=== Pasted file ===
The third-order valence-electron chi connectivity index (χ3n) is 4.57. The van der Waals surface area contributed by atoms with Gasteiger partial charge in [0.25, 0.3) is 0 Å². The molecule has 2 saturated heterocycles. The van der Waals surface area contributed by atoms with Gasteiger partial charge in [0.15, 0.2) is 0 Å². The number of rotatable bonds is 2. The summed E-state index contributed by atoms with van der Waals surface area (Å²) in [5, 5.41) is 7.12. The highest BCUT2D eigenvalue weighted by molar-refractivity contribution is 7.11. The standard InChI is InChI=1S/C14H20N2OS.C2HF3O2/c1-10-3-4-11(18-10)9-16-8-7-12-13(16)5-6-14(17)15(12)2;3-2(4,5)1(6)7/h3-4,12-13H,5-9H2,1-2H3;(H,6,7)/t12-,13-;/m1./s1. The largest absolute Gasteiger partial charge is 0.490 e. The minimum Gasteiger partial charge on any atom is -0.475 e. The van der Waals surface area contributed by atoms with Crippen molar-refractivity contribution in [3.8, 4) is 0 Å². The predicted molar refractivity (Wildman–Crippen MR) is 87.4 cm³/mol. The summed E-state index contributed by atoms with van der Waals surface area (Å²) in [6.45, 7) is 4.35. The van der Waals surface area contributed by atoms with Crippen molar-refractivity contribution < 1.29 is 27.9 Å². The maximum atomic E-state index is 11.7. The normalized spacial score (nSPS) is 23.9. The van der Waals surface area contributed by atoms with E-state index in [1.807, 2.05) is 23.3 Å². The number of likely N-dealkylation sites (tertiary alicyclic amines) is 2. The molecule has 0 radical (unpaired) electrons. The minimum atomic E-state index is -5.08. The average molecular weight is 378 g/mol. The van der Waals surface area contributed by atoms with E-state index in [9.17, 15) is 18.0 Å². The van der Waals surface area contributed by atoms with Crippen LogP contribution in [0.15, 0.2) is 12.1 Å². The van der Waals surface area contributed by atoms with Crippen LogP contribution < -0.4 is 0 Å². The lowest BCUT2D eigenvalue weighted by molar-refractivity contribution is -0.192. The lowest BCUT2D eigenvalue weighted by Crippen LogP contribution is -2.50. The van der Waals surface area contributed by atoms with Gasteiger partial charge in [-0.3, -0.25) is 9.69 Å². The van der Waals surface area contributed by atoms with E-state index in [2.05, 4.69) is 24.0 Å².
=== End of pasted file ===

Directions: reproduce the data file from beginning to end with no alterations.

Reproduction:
The third-order valence-electron chi connectivity index (χ3n) is 4.57. The van der Waals surface area contributed by atoms with Gasteiger partial charge in [0.25, 0.3) is 0 Å². The molecule has 2 saturated heterocycles. The van der Waals surface area contributed by atoms with Gasteiger partial charge in [0.15, 0.2) is 0 Å². The number of rotatable bonds is 2. The summed E-state index contributed by atoms with van der Waals surface area (Å²) in [5, 5.41) is 7.12. The highest BCUT2D eigenvalue weighted by molar-refractivity contribution is 7.11. The standard InChI is InChI=1S/C14H20N2OS.C2HF3O2/c1-10-3-4-11(18-10)9-16-8-7-12-13(16)5-6-14(17)15(12)2;3-2(4,5)1(6)7/h3-4,12-13H,5-9H2,1-2H3;(H,6,7)/t12-,13-;/m1./s1. The largest absolute Gasteiger partial charge is 0.490 e. The minimum Gasteiger partial charge on any atom is -0.475 e. The van der Waals surface area contributed by atoms with Crippen molar-refractivity contribution in [3.8, 4) is 0 Å². The predicted molar refractivity (Wildman–Crippen MR) is 87.4 cm³/mol. The summed E-state index contributed by atoms with van der Waals surface area (Å²) in [6.45, 7) is 4.35. The van der Waals surface area contributed by atoms with Crippen molar-refractivity contribution < 1.29 is 27.9 Å². The maximum atomic E-state index is 11.7. The normalized spacial score (nSPS) is 23.9. The van der Waals surface area contributed by atoms with E-state index in [1.807, 2.05) is 23.3 Å². The number of likely N-dealkylation sites (tertiary alicyclic amines) is 2. The molecule has 0 radical (unpaired) electrons. The minimum atomic E-state index is -5.08. The average molecular weight is 378 g/mol. The van der Waals surface area contributed by atoms with E-state index in [9.17, 15) is 18.0 Å². The van der Waals surface area contributed by atoms with Crippen LogP contribution in [0.15, 0.2) is 12.1 Å². The van der Waals surface area contributed by atoms with Crippen LogP contribution < -0.4 is 0 Å². The lowest BCUT2D eigenvalue weighted by molar-refractivity contribution is -0.192. The lowest BCUT2D eigenvalue weighted by Crippen LogP contribution is -2.50. The van der Waals surface area contributed by atoms with Gasteiger partial charge in [-0.3, -0.25) is 9.69 Å². The van der Waals surface area contributed by atoms with E-state index in [2.05, 4.69) is 24.0 Å².